The rise and fall of the Semiquaver

Shortly after the trans-Atlantic episode, Martinsyde drafted a new machine, this time a racing aeroplane. Like the Raymor it was of generally similar form to the Buzzard. Its fuselage was modified from an existing F4 but the single-bay wings were newly designed...

The aircraft employed a 300hp Hispano-Suiza driving a two-bladed propeller, with a large nose-mounted radiator. Again, its fuel tank was located between the engine and open cockpit. Unusually, the fuselage mounted both wings, the upper being attached to a hump just ahead of the pilot. Registered G-EAPX and painted red, the machine was named the Semiquaver. It was a small aeroplane: span was 20ft 2in, length 19ft 3in.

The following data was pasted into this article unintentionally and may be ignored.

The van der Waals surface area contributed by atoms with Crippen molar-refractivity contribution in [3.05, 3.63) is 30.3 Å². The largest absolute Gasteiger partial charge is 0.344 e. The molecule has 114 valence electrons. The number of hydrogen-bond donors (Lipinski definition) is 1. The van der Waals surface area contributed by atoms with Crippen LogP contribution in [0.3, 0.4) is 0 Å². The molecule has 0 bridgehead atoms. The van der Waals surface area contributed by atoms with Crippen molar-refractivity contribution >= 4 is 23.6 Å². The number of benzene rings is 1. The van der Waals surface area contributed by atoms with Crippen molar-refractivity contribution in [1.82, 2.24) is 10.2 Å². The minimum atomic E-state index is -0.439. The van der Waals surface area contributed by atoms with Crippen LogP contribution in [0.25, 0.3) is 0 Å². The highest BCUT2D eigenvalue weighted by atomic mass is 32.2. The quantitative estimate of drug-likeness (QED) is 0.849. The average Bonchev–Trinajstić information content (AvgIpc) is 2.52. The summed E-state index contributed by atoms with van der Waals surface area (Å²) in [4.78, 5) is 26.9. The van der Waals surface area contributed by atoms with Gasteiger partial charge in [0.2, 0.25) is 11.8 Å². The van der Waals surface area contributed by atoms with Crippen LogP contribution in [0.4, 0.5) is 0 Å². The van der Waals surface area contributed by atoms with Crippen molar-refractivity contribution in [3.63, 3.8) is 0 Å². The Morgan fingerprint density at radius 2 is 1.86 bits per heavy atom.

On 21 March 1920 Fred Raynham flew G-EAPX at Martlesham Heath, achieving a British speed record of 161.434mph (apparently measurements were that precise). He entered with ’APX in the 1920 Aerial Derby race, to be held on 24 July, one of 14 participating entrants. But on the competition’s eve he hurt his leg and asked his friend, Frank Courtney, if he would take his place.

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